Now, if a non-zero count is contained in up/down counter 20, D/A converter 22 produces a voltage which is proportional to the count contained in the up/down counter, and voltage controlled oscillator 25 is enabled by counter empty detect circuit 28. The voltage produced by D/A converter 22 is either aplied directly to the input of voltage controlled oscillator 25 or preferably integrated by digitally select filter 26 before being applied to the input of the voltage controlled oscillator as described above. Voltage controlled oscillator 25 generates pulses at a frequency proportional to whatever voltage is applied.

The output of voltage controlled oscillator 25 is connected by a line 30 to the input of a presettable divide-by-N circuit 31. Divide-by-N circuit 31 generates a single feedback pulse for every N pulses generated by voltage controlled oscillator 25, and the number N is determined by presetting the divide-by-N circuit.

The output of divide-by-N circuit 31 is connected by a line 32, and the φ2 output of oscillator 15 is connected by a line 33 to respective inputs of anti-coincidence circuit 18. Another output of anti-coincidence circuit 18 is in turn connected by a line 34 to the count down input of up/down counter 20. Anti-coincidence circuit 18 synchronizes the pulses produced by divide-by-N circuit 31 with the pulses at the φ2 output of oscillator 15, thereby producing pulses which decrement up/down counter 20, that is, for producing pulses which cause the up/down counter to count down.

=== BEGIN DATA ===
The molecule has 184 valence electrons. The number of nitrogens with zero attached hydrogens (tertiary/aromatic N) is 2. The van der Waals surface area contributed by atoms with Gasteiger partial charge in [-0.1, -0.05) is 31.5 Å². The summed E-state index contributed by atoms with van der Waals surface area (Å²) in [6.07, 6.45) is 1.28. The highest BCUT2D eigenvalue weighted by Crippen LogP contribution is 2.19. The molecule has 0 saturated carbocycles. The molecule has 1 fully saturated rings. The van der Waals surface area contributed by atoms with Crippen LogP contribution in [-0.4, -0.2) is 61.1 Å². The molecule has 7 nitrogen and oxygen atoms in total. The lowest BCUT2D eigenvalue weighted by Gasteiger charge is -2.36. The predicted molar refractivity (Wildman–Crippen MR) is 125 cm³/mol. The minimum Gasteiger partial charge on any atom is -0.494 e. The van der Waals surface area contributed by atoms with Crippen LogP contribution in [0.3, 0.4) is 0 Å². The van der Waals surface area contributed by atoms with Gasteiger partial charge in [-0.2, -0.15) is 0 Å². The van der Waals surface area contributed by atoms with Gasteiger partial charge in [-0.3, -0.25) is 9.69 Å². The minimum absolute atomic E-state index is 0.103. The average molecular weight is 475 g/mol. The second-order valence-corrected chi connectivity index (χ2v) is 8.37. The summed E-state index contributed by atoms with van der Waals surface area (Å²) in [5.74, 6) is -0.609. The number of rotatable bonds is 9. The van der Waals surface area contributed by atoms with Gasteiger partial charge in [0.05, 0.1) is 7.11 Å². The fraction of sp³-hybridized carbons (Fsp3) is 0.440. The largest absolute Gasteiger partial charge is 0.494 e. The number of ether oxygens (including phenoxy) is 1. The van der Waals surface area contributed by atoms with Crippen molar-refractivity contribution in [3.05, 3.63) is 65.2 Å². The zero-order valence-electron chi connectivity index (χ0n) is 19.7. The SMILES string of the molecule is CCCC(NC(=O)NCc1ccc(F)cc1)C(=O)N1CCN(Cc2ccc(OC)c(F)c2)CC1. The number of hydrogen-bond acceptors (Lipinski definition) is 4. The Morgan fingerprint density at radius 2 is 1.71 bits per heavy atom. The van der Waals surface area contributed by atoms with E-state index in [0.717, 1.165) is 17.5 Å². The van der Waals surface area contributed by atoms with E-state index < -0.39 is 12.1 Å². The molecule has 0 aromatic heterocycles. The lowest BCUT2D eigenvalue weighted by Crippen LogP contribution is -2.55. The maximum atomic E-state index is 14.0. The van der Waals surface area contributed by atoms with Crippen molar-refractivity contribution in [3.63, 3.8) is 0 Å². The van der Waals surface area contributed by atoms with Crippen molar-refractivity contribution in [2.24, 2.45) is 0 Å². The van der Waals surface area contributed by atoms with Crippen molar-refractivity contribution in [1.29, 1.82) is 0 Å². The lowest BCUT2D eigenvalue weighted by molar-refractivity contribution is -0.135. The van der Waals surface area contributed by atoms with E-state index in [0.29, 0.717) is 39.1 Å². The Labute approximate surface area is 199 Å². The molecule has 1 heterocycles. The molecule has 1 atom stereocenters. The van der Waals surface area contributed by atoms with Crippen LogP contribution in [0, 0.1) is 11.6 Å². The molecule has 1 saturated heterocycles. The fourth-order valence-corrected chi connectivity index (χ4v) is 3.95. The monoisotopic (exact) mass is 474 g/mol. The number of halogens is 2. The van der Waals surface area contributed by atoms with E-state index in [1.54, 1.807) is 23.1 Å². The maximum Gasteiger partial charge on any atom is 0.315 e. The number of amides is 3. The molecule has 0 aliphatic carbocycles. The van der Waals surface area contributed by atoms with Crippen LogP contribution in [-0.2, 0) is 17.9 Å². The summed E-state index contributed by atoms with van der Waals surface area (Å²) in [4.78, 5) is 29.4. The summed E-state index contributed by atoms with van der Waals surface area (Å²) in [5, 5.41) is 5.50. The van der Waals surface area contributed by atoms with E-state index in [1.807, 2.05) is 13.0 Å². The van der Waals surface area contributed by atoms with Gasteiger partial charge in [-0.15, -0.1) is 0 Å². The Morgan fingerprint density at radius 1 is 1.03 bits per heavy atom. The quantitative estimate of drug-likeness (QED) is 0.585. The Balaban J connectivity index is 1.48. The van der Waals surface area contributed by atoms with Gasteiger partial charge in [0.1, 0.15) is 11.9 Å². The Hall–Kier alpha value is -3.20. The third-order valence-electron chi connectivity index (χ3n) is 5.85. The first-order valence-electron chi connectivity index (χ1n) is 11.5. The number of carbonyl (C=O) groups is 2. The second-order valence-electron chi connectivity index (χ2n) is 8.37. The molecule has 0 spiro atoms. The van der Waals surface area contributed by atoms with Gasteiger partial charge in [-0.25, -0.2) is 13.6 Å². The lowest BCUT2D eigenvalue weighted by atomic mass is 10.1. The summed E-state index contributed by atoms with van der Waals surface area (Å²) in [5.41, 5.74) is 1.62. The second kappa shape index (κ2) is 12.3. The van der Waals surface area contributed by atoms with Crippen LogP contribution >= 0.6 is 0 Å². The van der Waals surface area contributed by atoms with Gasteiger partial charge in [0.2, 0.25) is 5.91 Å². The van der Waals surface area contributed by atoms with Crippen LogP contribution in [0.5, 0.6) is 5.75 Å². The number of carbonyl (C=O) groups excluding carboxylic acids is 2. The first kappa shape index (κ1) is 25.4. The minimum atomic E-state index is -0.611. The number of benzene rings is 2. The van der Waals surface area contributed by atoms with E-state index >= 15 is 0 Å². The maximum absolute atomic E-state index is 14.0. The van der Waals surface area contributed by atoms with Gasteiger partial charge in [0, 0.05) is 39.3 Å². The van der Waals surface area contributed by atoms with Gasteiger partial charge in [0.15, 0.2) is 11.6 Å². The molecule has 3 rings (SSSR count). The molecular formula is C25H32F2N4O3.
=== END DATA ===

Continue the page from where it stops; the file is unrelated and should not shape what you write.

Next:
As described above, the output of voltage controlled oscillator 25 is connected to line 30. Line 30 is connected to an output 35 of pulse rate multiplying circuitry 10.

Up/down counter 20 will settle about the count required by voltage controlled oscillator 25 for maintaining a count down frequency of feedback pulses generated by divide-by-N circuit 31 equal to the count up frequency of pulses in the input pulse train. Under frequency lock conditions, the frequency fOUT of pulses at output 35 of pulse rate multiplying circuitry 10 is the selected multiple N of the frequency of pulses in the input pulse train.